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How Does Refinancing a Mortgage Work?

Owning a home is a great investment in your future and the easiest way to finance that purchase is with a standard mortgage loan. While those loans can last for decades, you’re not necessarily stuck with the same loan you took out originally. Instead, you can refinance your mortgage.

Believe it or not, an estimated 6.5 million homeowners can benefit from refinancing their existing mortgage. However, if you’re new to the process, you’re likely asking yourself, “how does refinancing a mortgage work and is it really right for me?”

Though every financial situation is different, refinancing your home loan can often save you money. Here’s what you need to understand about refinancing a mortgage so you can make the best decision for your needs.

Refinancing Means Taking Out a New Loan

When you refinance your current mortgage, you’re not making changes to the original loan term, though it can feel like you are. You’re actually taking out an entirely new mortgage.

Taking out a new loan allows you to take advantage of lower interest rates or leverage your improved finances to get better terms on a loan. Remember, when you applied for your original mortgage, you got locked into the rates and terms for the length of the loan.

The only way to change those terms is to pay that original loan off and take out an entirely new mortgage. When you refinance, you’ll use the money you receive from your new loan to pay off your original loan.

Once the original loan gets paid off, you’re locked into the rates and terms of the new loan until you either refinance again or pay the loan off in full.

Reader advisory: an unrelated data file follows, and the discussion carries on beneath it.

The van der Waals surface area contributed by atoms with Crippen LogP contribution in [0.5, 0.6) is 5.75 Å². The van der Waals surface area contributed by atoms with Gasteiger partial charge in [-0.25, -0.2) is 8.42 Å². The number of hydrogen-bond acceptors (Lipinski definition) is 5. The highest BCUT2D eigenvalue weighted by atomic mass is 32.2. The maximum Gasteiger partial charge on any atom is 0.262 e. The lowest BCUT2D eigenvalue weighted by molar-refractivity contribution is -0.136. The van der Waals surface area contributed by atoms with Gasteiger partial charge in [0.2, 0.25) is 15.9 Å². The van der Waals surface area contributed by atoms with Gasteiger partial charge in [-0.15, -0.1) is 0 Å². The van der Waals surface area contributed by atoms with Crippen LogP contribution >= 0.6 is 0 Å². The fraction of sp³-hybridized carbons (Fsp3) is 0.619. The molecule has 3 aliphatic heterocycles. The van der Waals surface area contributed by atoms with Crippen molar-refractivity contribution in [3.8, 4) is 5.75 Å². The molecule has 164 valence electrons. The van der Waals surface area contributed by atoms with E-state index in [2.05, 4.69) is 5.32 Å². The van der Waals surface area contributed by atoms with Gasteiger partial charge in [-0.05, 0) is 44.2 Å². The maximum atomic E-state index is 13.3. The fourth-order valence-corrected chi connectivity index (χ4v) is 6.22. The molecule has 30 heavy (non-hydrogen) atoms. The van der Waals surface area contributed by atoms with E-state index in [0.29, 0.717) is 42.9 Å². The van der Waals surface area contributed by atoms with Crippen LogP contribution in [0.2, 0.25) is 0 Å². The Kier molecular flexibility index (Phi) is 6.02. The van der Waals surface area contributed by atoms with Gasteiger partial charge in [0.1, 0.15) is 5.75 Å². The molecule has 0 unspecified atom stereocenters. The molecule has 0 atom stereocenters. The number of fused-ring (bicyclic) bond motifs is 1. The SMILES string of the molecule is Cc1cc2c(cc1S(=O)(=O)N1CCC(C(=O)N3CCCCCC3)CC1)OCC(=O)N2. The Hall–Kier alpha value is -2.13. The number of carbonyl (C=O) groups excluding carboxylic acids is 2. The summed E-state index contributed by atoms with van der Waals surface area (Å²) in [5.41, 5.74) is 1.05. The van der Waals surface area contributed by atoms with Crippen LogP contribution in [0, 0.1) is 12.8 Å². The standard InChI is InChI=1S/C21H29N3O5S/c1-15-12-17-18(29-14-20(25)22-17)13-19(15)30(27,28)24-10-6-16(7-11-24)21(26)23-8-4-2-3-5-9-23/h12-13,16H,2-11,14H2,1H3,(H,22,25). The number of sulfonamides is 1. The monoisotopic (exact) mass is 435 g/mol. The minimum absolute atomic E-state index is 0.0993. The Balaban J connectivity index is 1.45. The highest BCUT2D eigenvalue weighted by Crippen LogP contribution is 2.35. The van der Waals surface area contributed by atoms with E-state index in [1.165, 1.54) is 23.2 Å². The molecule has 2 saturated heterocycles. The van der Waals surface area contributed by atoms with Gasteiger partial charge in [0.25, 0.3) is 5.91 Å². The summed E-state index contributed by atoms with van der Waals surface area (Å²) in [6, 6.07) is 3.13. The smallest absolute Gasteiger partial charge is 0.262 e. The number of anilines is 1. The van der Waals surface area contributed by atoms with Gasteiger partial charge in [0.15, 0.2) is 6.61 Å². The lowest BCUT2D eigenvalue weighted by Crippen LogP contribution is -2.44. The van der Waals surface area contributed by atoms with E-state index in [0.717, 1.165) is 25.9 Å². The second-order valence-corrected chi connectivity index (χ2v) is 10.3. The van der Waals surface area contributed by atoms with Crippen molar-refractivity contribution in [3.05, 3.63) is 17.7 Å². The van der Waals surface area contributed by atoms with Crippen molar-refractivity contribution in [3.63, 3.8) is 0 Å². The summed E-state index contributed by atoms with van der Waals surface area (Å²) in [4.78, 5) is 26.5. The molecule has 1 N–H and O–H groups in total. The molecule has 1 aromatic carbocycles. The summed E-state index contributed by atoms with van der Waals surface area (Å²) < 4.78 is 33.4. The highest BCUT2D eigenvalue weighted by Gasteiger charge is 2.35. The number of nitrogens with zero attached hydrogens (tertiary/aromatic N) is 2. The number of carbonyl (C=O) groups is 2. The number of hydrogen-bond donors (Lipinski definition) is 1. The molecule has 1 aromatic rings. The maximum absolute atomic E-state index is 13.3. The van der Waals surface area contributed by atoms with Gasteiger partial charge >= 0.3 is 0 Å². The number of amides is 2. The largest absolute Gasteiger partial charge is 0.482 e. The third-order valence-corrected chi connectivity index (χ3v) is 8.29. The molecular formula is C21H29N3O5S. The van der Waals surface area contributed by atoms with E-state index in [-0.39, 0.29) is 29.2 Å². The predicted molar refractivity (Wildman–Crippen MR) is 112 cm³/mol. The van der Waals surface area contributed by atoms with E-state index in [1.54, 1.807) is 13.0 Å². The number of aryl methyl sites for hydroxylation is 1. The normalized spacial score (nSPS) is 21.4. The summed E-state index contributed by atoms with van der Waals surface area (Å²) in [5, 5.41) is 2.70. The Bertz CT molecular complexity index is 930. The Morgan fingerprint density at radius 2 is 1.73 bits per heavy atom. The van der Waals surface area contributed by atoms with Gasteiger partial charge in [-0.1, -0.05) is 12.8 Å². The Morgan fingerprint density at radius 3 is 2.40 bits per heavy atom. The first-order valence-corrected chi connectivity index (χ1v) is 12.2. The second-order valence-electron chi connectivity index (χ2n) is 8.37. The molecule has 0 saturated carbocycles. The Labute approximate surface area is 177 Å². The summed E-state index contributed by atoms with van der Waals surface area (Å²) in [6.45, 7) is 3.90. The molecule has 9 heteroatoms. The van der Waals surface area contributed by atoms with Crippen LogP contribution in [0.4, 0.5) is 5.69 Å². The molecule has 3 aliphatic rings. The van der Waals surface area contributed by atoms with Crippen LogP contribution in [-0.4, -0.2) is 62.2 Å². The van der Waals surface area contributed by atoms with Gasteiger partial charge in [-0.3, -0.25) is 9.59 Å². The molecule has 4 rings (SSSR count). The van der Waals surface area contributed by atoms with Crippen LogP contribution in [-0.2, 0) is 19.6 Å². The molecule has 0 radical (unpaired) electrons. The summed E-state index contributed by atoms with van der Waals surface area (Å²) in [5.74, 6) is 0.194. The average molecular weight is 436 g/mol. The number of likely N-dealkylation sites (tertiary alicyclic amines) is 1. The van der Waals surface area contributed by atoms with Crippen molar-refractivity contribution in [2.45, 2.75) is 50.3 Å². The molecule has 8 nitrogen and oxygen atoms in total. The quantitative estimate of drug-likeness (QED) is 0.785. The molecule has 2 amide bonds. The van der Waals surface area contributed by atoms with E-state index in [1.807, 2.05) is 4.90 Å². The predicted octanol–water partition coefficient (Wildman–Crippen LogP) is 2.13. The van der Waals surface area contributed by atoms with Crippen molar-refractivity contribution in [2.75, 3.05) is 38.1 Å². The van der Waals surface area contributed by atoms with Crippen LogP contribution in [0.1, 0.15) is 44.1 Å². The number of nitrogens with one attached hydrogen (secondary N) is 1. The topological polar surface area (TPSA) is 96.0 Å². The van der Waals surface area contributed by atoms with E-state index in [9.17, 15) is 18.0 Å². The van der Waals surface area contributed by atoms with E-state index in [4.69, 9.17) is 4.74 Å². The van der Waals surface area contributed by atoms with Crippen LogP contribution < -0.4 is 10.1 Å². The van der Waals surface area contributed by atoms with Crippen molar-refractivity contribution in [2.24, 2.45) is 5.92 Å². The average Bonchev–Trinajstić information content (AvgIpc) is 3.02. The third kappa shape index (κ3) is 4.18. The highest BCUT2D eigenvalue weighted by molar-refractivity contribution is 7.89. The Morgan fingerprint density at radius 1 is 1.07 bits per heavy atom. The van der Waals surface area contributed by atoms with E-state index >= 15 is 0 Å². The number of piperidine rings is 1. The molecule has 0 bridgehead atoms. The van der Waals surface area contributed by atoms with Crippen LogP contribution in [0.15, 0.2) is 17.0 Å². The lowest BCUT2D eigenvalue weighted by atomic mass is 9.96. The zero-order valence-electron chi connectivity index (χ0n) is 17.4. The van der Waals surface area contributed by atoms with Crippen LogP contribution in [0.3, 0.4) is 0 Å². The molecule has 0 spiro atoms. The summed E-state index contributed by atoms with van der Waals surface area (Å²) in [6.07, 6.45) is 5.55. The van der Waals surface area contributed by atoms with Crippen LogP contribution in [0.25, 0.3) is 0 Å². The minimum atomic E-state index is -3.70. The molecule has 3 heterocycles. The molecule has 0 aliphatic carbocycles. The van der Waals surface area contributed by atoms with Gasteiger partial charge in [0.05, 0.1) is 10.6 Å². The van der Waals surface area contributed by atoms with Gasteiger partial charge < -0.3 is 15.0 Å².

Why You’d Want to Refinance

The most common reason that people start trying to figure out how to refinance a mortgage is to take advantage of lower interest rates. It’s normal for interest rates to fluctuate from year to year, but when they’re significantly lower than the interest you’re paying on your current loan, refinancing can save you money.

Though this is the most common reason, it’s not the only reason people consider refinancing their home loans. Doing so can also free up cash to cover home repairs or change the length of your loan term to give you lower monthly payments.

If you’re not sure if refinancing is in your best interest, think about what you want to accomplish by taking out a new home loan.

Are you looking to pay down higher-interest debts? Have your finances improved since you got your original mortgage? If so, refinancing is a great option.

However, if refinancing won’t make your monthly finances easier to bear or will end up costing you more focus on paying down your current loan quickly. Check out for helpful tips to make that happen.

What to Expect When You Apply

When you apply to refinance a mortgage, you’ll essentially be applying for an entirely new loan. This means you’ll need to go through the standard application process once again.